Justin Rose and Trevor Immelman
Rose has been here before -- he shot 67 to lead after the first round in 2004, and last year he was tied for the lead after one. His memories from 2004 aren't all that great -- he followed with an 81 and almost missed the cut, but last year he hung around all week and finished tied for fifth. This year, Rose snapped back from a shaky start to play holes 6-13 in six under, including four straight birdies on 6-9. He's an orderly, precise player, and his 68 was, too. The knock on him has always been how he responds when something goes wrong. We'll see tomorrow. Immelman's 68 was even more precise -- he shot the only bogey-free round of the day. The highlight was his exceptionally nervy lofted chip from the fringe on 17. He had to carry a lobe of rough, and catch the chip perfectly from a ridiculously tight lie. He rolled the shot up to three feet and saved par. Maybe he leard the shot from his idol, Gary Player, during the practice round they played Tuesday.
Brandt Snedeker and Lee Westwood
Speaking of idols, Snedeker was paired with his, Tom Watson, and the 2007 Rookie of the Year showed he belonged with a 69. Snedeker has the most charisma of anybody not named Tiger Woods, and his game is a reflection of that. He's a fast, energetic player, and he's fun to watch move around the course at a low boil. Westwood had an adventure coming in, bogeying 17 in the dark, but you have to respect somebody who made seven birdies under today's conditions. Good things happen when you hit 14 greens. Imagine what kind of round he could have shot had he had even an average putting day.
I'll be the first to admit I didn't give Johnson much of a shot to repeat. Winning the jacket last year was something akin to winning the Daytona 500 without a top gear. He played the perfect tournament, given his distance limitations. He's apparently not ready to lose the "defending" part of his title. Johnson used his same small-ball strategy to thnk his way around to a 70, two shots out of the lead -- a creditable performance with all the attention and attendant hoopla that comes with being the defender.
Not only did Harmon score Ernie Els as a new student, but Els announced it Masters week. Harmon now teaches two of the world's top three players. Of course, if the Big Easy goes out and shoots 82 tomorrow... One question: If both Els and Phil Mickelson need a tuneup tomorrow morning, who gets dibs?
Ogilvy was the fashionable non-Tiger/Phil choice after a win and a tie for second the last two weeks. He's not totally out of it at 3-over, but he can see it from where he is.
Luke Donald Donald, another one of those small guys who mysteriously seems to thrive here, sat a shot out of the lead on the 16th tee. He promptly dunked his tee shot there, made double, then bogeyed 17 to end at 74.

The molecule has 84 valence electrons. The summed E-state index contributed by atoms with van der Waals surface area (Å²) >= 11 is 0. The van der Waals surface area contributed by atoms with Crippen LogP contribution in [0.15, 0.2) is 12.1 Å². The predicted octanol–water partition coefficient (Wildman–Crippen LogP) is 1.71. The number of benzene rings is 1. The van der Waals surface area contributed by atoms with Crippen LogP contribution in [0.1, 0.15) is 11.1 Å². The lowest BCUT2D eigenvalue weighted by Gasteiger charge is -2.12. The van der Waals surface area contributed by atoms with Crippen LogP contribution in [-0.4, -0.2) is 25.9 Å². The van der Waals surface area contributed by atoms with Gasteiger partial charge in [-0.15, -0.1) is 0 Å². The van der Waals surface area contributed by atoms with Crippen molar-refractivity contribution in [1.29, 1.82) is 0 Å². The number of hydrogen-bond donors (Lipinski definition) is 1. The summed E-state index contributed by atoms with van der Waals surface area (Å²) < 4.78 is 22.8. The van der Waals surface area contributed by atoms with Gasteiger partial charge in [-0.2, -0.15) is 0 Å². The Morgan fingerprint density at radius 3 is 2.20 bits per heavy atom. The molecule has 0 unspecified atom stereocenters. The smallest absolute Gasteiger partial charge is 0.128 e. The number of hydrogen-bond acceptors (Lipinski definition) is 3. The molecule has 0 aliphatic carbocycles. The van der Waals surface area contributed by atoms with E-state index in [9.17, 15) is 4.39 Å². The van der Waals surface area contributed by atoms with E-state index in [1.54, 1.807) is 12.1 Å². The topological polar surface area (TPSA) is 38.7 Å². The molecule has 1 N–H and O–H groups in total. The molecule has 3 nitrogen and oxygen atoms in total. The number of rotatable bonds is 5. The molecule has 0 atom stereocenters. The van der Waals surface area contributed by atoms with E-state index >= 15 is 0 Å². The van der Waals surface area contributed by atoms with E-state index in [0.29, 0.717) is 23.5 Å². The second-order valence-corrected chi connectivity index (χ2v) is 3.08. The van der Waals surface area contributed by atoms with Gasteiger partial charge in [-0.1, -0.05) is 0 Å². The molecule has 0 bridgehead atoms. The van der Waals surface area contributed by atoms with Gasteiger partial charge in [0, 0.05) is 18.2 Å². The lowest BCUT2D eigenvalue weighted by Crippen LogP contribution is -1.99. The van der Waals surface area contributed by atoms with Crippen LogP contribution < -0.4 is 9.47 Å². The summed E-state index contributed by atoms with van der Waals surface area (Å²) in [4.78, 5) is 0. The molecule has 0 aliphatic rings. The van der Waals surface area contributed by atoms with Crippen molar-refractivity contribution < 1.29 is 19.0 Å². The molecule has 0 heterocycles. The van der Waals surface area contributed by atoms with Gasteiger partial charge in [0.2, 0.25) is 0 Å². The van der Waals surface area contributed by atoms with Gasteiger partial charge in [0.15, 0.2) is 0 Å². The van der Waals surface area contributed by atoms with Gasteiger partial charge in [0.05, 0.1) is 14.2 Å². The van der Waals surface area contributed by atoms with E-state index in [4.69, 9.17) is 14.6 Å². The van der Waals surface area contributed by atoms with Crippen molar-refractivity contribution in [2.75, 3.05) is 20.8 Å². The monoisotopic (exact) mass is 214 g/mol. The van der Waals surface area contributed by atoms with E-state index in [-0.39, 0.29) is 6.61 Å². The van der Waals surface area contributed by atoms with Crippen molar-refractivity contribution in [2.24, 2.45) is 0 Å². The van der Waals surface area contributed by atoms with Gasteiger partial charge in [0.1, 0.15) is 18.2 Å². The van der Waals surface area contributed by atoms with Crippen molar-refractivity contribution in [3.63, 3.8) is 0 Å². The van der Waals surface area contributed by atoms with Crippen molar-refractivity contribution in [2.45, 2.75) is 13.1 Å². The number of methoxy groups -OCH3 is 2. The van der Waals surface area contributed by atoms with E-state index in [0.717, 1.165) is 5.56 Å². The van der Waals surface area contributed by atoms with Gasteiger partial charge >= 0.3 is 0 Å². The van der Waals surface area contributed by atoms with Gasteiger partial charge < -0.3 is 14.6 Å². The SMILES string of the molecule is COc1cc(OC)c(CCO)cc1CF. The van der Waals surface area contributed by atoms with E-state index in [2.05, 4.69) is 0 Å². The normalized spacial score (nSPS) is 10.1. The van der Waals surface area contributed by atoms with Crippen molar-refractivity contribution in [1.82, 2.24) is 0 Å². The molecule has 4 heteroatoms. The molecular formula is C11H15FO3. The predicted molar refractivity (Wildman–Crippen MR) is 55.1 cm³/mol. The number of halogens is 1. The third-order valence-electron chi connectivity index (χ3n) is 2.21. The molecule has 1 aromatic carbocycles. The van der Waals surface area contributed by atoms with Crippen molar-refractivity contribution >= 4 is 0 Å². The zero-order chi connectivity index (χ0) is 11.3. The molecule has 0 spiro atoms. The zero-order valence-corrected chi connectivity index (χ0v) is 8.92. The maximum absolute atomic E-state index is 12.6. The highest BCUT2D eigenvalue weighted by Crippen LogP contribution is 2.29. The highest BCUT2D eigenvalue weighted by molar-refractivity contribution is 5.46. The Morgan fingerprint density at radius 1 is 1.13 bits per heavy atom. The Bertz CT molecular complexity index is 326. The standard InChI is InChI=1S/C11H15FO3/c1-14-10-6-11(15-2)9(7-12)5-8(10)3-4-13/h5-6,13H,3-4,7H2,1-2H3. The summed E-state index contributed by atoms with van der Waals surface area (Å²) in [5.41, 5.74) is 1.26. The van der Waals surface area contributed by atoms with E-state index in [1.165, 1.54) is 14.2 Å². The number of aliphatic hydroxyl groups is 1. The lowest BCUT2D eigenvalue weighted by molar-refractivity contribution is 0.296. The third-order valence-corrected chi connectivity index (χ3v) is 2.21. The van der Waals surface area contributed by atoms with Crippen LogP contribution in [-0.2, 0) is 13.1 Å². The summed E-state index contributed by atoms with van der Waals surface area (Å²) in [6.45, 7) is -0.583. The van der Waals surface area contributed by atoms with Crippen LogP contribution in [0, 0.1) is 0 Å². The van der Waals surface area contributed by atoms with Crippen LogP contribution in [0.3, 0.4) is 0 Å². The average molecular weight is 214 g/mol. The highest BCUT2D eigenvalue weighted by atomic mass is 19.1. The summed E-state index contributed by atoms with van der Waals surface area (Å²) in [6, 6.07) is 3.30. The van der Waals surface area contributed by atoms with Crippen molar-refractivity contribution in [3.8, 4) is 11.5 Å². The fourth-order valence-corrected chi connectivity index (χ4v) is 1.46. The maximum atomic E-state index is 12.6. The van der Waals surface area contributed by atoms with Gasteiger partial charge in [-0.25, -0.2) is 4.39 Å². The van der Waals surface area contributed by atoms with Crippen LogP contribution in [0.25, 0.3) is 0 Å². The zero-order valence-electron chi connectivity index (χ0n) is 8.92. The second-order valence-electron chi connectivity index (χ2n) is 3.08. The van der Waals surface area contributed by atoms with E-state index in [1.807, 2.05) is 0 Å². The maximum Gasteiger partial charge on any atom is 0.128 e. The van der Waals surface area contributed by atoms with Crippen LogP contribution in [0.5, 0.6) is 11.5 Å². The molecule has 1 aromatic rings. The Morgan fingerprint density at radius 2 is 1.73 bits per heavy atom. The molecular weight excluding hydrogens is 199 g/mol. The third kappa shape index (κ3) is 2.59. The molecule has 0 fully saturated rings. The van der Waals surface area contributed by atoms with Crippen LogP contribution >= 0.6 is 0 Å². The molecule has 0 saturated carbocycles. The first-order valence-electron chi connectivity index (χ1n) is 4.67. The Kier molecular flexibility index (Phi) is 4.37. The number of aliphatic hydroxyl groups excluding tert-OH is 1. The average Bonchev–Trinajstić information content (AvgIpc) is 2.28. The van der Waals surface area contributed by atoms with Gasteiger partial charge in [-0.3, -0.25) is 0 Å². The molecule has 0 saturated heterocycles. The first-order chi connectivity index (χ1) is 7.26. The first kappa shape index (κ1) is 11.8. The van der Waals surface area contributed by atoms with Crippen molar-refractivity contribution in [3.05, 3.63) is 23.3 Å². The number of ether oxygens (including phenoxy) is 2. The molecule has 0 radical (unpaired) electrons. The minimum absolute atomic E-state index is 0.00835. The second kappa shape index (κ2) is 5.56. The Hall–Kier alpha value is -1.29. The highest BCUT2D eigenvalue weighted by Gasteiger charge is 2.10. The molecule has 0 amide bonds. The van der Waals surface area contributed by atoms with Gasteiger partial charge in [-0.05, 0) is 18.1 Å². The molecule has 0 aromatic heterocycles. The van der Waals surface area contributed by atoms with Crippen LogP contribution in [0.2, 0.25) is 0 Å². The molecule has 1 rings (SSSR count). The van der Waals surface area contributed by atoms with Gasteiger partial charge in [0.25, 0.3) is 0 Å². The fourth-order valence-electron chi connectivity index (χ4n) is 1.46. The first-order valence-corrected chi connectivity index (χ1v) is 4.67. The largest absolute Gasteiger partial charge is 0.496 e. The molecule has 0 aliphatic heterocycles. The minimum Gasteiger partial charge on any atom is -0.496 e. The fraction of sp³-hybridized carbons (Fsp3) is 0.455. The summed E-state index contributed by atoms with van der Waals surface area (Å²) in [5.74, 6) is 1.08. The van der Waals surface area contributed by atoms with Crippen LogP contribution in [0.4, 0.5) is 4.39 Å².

Charles Howell III
Every year, Augusta natives Howell and Larry Mize compete to see who will need to scrounge up more badges for friends and family. This time, they combined to shoot 11-over. At least they'll be able to spend a lot of quality time analyzing the action on the weekend.
What to Watch For Tomorrow
We finally got to see what Augusta National played like with the added yardage and perfect conditions, and I'd call it a mixed success. The good? A variety of styles filled up the leaderboard after one round. Justin Rose, Trevor Immelman and Brian Bateman aren't anybody's idea of bombers. Lee Westwood (-3) is actually a fairly low-ball hitter. Brandt Snedeker is an aggressive player, who slammed all his birdie putts into the back of the cup. The bad? The board looks like it was transplanted from the U.S. Open. To win this tournament, you need to be much more of a cautious grinder than ever before. If that's what Augusta National wants to reward, fantastic. I give them full marks for calibrating the course exactly the way they intended. Now, does that make for compelling television?
So far, not so much.
Tiger Woods had exactly one exciting moment in 18 holes -- a jarred chip for eagle on 15 that brought him back to even par. He even said in his post-round interview that he felt like he had just played a U.S. Open round, and that there just aren't many birdies out there. It was almost 90 degrees today, which means the fairways will be baking out a bit more and the greens are only going to get firmer. The course won't play nearly as long as it did last year, when Zach Johnson basically won the tournament in winter conditions, but bouncy fairways will send the ball into the second cut, and players can't spin shots into those hard greens from fluffier lies.
If you're a star-gazer, you're satisfied today, because Woods (even), Mickelson (1-under) and Vijay Singh (even) are all lurking in a gigantic group just behind the first few leaders. Woods said he hit the ball much better than he scored, and he's happy with his position. He should be. He's at elbow's length from the top of the board, and only three of the 18 guys ahead of him have won majors in the last five years. Mickelson's day was more disconcerting -- he sprayed tee shots, missed greens and ironed chips 20 feet by. His 71 was more of a best-case, save-it-with-the-putter scenario. He dodged the bullet today, but it's much more difficult to live on a fantastic short game for a week that it was when Jose Maria Olazabal won here in 1999. There's just too much danger off the tee now. Singh is hitting it as well as he ever has, but it's tough to have a lot of confidence in a guy who's using the belly putter and a cross-handed grip.
Considering the trend in the course conditions, a 69 tomorrow would be a U.S. Open-caliber 69. If Immelman or Rose shoot 71, they'll almost certainly still be leading.